This is the original TAC manual by Peter Limbrick
This manual describes an approach for providing services to children with complex needs and their families by means of an individualised professional team, called here the Team around the Child (TAC). The focus in this manual is on babies and children in the period between birth and their first school years but the model is applicable in the years after that.
The manual is intended for managers and practitioners in the statutory services, workers in parent organisations and the voluntary sector and individual parents (and other family members) who want to respond to the call for co-ordinated or joined-up services for children with disabilities and special needs and who are looking for practical ways to do it.
The Team around the Child is an approach to multi-agency service co-ordination at the level of the actual service to the child and family. In this model the handful of professionals who already work closely and regularly with the child and family, offering practical input in education, treatment and therapy, agree to meet together regularly to share observations, to agree a joined-up service plan and to review progress. The essence of the TAC is that professionals from the different agencies and the child’s parent(s) come together on equal terms at regular family-friendly meetings to discuss the child’s and family’s needs in detail and to agree a co-ordinated approach.
The model incorporates a Team Leader for each TAC who takes on the role of keyworker/co-ordinator and provides him or her with a context of multi-agency co-ordination in which to operate. The model recognises and builds on examples of good practice that already occur spontaneously in many localities in response to a particular family’s needs and the interests and motivation of particular professionals around the child. This manual suggests how local services can develop such good practice into an effective system that is available to all families in their locality who need it.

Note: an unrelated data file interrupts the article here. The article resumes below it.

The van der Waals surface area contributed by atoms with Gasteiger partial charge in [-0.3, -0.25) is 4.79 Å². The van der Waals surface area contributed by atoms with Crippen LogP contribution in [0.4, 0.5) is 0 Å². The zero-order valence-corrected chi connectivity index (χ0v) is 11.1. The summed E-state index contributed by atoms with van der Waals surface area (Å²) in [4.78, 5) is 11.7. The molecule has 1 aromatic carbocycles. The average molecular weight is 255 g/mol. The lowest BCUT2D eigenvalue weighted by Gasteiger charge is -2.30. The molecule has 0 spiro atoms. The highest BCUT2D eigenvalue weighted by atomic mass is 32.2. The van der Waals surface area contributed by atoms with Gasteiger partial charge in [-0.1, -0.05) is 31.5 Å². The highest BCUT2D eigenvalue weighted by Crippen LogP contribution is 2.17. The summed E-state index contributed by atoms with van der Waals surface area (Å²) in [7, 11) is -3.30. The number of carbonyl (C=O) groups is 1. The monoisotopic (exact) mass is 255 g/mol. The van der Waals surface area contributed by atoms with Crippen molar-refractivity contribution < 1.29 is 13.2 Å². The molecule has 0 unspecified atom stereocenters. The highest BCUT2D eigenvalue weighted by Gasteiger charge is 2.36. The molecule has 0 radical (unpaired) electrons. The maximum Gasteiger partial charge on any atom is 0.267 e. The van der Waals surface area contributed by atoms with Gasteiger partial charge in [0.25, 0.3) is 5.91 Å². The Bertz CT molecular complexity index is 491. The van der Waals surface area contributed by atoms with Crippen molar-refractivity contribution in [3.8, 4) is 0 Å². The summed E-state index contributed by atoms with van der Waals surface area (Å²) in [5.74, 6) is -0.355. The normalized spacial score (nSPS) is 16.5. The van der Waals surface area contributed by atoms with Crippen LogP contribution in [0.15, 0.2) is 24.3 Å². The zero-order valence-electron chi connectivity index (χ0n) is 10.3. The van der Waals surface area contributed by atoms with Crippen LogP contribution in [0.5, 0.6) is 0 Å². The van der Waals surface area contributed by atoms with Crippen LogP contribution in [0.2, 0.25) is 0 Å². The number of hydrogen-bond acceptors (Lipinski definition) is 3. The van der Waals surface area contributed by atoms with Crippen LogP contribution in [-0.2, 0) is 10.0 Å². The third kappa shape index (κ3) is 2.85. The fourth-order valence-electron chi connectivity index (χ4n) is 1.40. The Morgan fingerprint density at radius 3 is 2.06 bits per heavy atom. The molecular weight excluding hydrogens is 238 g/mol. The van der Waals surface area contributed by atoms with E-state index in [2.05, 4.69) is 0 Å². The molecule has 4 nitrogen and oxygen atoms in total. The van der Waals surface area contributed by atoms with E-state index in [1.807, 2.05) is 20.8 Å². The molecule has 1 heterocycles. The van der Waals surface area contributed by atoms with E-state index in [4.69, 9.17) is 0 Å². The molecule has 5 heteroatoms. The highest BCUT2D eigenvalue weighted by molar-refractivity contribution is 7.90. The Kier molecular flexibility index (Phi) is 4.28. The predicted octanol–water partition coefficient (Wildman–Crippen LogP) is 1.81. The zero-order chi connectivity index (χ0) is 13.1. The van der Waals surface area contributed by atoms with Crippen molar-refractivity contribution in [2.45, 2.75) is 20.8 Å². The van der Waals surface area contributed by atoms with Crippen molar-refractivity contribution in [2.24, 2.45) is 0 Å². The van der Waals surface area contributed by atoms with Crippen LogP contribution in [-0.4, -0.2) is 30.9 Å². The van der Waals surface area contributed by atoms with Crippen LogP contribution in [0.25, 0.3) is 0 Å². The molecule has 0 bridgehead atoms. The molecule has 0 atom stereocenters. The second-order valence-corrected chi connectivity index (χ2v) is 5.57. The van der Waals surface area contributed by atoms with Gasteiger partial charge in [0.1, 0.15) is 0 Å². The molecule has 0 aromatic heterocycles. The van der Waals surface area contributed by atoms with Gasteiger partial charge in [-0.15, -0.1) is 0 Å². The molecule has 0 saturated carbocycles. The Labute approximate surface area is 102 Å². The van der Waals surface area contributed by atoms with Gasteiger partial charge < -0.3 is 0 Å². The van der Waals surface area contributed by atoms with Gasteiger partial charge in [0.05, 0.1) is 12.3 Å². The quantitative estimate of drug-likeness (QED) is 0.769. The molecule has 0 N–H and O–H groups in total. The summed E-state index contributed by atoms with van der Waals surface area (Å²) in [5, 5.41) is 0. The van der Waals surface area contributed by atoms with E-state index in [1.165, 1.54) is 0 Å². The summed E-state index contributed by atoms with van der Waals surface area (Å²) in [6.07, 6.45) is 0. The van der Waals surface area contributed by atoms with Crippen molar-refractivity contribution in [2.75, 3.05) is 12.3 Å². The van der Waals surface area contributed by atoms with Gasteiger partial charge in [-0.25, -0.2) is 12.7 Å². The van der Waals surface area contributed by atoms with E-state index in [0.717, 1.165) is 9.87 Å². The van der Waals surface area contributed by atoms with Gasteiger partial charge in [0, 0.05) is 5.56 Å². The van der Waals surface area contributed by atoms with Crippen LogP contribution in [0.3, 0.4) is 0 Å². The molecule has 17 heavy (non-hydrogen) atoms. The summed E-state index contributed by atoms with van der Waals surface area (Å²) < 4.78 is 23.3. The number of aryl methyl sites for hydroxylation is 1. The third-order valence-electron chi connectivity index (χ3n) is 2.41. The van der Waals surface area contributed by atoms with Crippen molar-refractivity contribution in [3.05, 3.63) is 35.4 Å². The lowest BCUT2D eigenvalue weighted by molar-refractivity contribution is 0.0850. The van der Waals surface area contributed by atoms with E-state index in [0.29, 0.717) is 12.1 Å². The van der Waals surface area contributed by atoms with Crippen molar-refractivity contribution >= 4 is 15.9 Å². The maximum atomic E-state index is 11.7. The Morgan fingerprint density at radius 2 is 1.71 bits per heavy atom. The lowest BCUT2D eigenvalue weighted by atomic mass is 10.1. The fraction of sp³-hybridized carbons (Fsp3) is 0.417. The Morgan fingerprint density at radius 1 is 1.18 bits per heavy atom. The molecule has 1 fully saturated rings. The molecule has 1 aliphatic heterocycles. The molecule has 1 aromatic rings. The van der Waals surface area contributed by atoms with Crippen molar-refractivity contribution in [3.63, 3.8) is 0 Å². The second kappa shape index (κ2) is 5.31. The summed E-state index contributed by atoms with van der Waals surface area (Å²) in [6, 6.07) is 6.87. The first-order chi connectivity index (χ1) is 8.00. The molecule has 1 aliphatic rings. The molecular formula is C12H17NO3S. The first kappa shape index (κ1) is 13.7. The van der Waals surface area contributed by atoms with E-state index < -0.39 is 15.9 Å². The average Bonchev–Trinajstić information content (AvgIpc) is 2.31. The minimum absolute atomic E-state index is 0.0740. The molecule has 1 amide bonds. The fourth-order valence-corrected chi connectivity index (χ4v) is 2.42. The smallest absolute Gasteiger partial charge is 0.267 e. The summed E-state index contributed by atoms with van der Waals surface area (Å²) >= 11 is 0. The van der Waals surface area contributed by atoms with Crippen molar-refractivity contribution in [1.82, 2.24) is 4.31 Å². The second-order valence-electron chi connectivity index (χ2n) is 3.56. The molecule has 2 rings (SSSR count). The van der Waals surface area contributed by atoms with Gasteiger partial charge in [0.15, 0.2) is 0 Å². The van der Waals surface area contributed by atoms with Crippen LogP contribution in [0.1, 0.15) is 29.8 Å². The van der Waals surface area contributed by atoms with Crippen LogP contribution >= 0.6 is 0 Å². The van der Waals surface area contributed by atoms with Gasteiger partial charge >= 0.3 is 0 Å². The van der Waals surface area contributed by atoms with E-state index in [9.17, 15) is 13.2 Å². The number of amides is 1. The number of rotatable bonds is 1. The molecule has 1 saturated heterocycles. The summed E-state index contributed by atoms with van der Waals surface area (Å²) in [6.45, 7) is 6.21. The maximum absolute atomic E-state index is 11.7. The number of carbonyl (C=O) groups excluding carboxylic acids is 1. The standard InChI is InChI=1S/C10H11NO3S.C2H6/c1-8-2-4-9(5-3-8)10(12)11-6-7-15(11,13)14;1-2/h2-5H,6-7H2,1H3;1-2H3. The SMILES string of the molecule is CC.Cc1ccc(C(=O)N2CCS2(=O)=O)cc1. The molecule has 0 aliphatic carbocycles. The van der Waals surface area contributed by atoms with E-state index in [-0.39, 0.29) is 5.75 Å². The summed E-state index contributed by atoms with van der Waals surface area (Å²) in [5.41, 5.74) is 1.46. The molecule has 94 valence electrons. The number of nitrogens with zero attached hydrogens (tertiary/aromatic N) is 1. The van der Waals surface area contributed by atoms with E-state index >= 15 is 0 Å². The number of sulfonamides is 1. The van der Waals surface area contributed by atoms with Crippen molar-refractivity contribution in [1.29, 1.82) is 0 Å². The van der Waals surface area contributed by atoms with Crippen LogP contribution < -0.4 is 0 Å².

Many local services wishing to offer families a more co-ordinated service think first of the keyworker model. These two approaches, Team around the Child and keyworking are complementary; the Team Leader has a defined keyworker/co-ordinator role and has a ready-made multi-agency context in which to work. In the author’s experience it is unrealistic to expect family keyworkers to co-ordinate the professionals involved with the family unless there is a commitment to multi-agency working from the local agencies and some agreed processes already in place to facilitate it.
The word ‘co-ordination’ is often used to include the process of integration. In this manual the two processes are separated in the interests of clarity. However the Team around the Child model is designed to promote and facilitate integration of goals and programmes as well as co-ordination of services.
There is very great need for reform of services to children with complex needs (who can also be defined as children who require a complex service) so that they are co-ordinated for the family and not by the family. The general picture in the UK is that when there is some degree of service co-ordination for a child it is because the family have used their own time, energy, and money to achieve it themselves.
The TAC is offered as a first approach for service providers (from statutory, voluntary and private sectors) who wish to remedy this situation and assume the responsibility for joining services together for these children and their families. It is a low-cost model but does require commitment from senior managers, effective planning at all levels in the various agencies and some resources. Disjointed and fragmented services are wasteful of valuable time and energy for individual professionals and the agencies in which they work. In this sense service co-ordination includes an element of service rationalisation and will bring with it the reassurance that wastage and duplication is being minimised. However, if the TAC model were to be adopted as a way of reducing expenditure on this client group we would be doing a very great disservice to children and families whose needs have never been matched by adequate government spending at either local or national levels. While working to provide, with limited funds, the best service we can, we should also look forward to the day when adequate funds are made available for children with disabilities.